I'm not going to go into the individual merits of each part of the episode, but I'm thinking that this may be the best episode the show ever did. And Tommy Schlamme didn't direct it, Brad Whitford did. Together, Whitford and Sorkin managed to nail the tone of the episode so perfectly. Everything ended all well and upbeat, but this wasn't Capra. They managed to capture a sense of euphoria, that though this show was ending, they managed to say that tomorrow; things will be different. The tradition first season finale title 'What Kind Of Day Has It Been' perfectly resembled what this episode was about, that the events from the past few episodes had culminated to a re-examination of the character's lives and where they need to go next. And the episode just wrapped all the storylines up completely but also provided an example of how the characters relationships with each other worked, and what was so charming about them. Something which I think had been neglected since the pilot was Matt and Danny's relationship. Perry and Whitford had a great chemistry on screen, and for most of the season they were kept separate. However, when they were put together they were electric. The opening moments of the episode were fantastic in showing a unspoken bond between two guys, two people who cared about each other. And the way they said 'I love you' at the end was so poignant and so right in execution. Matt and Harriet's debacle ended perhaps predictably, but in a way which made sense. Yes, they fought. Yes, they seemed like a bad match. But the sudden understanding from the characters that the only thing each other cared for was each other, made the fact they got together beautifully realised.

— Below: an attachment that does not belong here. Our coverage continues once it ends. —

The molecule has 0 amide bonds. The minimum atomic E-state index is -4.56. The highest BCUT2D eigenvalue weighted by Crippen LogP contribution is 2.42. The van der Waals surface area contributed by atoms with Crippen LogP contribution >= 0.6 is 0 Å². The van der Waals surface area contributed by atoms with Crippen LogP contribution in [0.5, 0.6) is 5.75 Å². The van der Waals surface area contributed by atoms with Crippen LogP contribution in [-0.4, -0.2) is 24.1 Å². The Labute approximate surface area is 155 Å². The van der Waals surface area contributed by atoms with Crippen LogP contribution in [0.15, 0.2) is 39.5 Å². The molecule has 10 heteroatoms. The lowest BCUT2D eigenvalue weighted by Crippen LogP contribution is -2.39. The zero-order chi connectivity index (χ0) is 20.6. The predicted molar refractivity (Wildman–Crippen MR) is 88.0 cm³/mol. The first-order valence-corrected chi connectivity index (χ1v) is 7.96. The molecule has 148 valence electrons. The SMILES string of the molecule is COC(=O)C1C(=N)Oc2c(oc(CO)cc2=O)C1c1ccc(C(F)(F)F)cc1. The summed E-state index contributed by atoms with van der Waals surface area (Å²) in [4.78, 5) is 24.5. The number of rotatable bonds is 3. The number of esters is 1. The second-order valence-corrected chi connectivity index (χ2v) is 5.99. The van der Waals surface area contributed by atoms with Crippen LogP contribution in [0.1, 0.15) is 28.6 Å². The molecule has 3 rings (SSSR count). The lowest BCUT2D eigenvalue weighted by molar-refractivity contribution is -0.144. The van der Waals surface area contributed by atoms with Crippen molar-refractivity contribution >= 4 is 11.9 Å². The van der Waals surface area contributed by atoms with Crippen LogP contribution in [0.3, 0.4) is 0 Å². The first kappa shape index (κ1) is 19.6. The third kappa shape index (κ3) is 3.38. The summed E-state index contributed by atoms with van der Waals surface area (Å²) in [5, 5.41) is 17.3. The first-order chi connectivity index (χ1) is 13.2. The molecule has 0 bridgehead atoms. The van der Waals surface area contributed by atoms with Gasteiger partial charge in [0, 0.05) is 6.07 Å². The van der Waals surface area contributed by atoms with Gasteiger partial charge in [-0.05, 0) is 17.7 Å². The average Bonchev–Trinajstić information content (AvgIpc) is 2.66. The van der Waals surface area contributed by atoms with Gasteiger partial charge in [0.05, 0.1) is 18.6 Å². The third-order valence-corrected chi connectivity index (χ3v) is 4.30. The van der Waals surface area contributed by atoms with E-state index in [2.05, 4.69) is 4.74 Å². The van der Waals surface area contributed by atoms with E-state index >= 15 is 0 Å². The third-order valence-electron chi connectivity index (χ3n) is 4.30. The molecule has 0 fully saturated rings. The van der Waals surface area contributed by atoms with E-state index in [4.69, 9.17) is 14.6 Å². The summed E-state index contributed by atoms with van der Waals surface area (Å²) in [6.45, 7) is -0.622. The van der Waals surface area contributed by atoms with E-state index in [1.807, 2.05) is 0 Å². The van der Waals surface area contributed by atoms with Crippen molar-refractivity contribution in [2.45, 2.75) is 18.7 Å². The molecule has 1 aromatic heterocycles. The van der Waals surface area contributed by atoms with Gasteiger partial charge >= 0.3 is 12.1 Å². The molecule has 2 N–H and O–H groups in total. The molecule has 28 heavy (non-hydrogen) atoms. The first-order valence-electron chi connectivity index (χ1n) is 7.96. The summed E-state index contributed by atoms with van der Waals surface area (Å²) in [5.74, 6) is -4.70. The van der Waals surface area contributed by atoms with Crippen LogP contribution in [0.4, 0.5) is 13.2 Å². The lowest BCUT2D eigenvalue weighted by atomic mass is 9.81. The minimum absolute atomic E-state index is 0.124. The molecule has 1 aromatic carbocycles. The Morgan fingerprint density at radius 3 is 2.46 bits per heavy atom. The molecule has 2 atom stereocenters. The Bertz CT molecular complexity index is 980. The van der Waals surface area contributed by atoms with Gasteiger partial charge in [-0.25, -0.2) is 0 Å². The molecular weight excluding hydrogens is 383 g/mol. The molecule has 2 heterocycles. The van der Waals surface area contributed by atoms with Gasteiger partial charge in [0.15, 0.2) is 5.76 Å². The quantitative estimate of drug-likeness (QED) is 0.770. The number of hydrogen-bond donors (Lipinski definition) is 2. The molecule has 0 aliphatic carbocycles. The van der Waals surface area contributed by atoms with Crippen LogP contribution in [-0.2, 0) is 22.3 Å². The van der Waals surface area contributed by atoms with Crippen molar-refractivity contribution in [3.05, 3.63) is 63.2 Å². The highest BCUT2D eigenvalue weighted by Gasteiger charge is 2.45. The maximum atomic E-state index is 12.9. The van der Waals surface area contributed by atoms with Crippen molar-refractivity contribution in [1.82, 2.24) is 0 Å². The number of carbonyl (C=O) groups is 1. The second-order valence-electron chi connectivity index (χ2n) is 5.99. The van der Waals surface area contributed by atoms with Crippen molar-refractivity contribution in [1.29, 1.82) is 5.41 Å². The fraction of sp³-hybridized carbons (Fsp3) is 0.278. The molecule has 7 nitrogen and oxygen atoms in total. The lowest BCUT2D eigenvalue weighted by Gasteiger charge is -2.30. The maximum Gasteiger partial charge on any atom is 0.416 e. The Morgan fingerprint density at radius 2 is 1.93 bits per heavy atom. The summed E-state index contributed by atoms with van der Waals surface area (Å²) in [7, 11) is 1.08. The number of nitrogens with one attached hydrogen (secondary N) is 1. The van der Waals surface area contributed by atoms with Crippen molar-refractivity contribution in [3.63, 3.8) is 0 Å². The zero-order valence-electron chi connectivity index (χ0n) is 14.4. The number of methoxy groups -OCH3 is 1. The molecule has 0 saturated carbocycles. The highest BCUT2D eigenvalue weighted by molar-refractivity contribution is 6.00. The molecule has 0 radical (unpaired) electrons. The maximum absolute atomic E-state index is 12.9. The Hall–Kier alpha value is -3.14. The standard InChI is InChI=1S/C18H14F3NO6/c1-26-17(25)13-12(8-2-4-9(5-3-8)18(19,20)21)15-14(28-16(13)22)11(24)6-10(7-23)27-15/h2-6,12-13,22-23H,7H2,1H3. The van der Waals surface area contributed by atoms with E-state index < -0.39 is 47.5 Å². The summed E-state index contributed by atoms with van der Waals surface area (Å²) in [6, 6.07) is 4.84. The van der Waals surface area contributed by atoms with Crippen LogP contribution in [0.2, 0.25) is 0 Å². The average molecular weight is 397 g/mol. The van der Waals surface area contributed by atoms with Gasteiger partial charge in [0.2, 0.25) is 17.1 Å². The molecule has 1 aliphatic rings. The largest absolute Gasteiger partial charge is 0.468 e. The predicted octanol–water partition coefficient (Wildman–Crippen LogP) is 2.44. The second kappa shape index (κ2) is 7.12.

Probably due to the fact that Brad Whitford directed the episode, but all the acting was fantastic. No, more than Whitford himself who for the first time in the series made Danny Tripp go from be an annoying arsehole of a character played by a excellent actor, to a great character played by an excellent actor. I really felt close to the character when this finale finished, and it's credit that the character ended his stay like that, rather than thinking the character never worked at all. One criticism of the episode would be of the lack of involvement of Timothy Busfield or Cal, but perhaps his bit was cut due to time constraints; and either way, his character has had some highs so allowing others to take the spotlight isn't such a bad thing.

Before I finish I must add that this show does have a legacy. Before this show, I didn't know that Sarah Paulson was as good as she was on this. I didn't know that Steven Weber was a scene/episode stealer and I didn't know that Matthew Perry could be the best dramatic actor on television. Hopefully, this show will launch these people as well as others on the show to higher fame, and in Matthew Perry's case, I hope he just gets recognition for his role as Matt Albie, he doesn't need the fame, he's already got it.